This book is not about slavery. It’s about people, and what happens next. What are you, when one day you become more than another man’s property? At what point do you become free? Beloved is a character who belongs complete to other people. Her life depends on the love and attention of Sethe and Denver. And she is empty and falling apart. To Sethe, at least, she would rather her children be dead completely than dead on the inside – “if I hadn’t killed her she would have died and that is something I could not bear happen to her.” To Beloved, she cannot distinguish death from the white man – the skinless man with a whip is after her. This is the embodiment of both death and slavery. Slavery took the personhood and the identities of an entire peoples, sapping them and leaving them to discover something different when it was through with them. People keep doing this to themselves and to each other, and this is a kind of slavery that we cannot allow ourselves to be subjected to. We have to remember slavery and the wrongness of the past hundred years for the same reason we must forget. Who are we, without it?

“But suddenly she saw her hands and thought with a clarity as simple as it was dazzling, ‘These hands belong to me. These my hands.’ Next she felt a knocking in her chest and discovered something else new: her own heartbeat. Had it been there all along? This pounding thing? She felt like a fool and began to laugh out loud.”

Their Eyes Were Watching God by Zora Neale Hurtson

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One of the most important works of twentieth-century American literature, Zora Neale Hurston’s beloved 1937 classic, Their Eyes Were Watching God, is an enduring Southern love story sparkling with wit, beauty, and heartfelt wisdom. Told in the captivating voice of a woman who refuses to live in sorrow, bitterness, fear, or foolish romantic dreams, it is the story of fair-skinned, fiercely independent Janie Crawford, and her evolving selfhood through three marriages and a life marked by poverty, trials, and purpose. A true literary wonder, Hurston’s masterwork remains as relevant and affecting today as when it was first published—perhaps the most widely read and highly regarded novel in the entire canon of African American literature.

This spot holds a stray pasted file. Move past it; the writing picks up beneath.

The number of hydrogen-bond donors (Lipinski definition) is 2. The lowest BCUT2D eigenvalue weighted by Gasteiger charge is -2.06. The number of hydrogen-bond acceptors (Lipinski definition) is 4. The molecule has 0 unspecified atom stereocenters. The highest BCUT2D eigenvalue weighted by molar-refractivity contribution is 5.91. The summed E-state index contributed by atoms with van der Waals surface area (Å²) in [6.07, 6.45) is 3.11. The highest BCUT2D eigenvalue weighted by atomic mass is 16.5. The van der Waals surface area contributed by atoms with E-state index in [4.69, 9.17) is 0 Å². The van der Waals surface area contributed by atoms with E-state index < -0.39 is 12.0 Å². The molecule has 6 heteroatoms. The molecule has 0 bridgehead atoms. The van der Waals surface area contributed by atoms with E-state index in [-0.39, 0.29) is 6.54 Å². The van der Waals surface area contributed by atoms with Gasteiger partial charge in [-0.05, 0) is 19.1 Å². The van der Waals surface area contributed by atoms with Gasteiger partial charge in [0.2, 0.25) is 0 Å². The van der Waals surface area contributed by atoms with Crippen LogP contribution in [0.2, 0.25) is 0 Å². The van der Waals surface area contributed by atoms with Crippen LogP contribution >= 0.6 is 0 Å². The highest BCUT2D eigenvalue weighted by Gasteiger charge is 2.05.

Sexuality, power, independence. This was one of the first major books by a black woman about a black woman and one of the many gemstones of the Harlem Renaissance. I could never do it any justice, so I’ll live you with it, and let it speak for itself. Let me know what you think about it in the comments, and have a very nice day.

“It is so easy to be hopeful in the daytime when you can see the things you wish on. But it was night, it stayed night. Night was striding across nothingness with the whole round world in his hands . . . They sat in company with the others in other shanties, their eyes straining against cruel walls and their souls asking if He meant to measure their puny might against His. They seemed to be staring at the dark, but their eyes were watching God.”

Part 1 – Part 2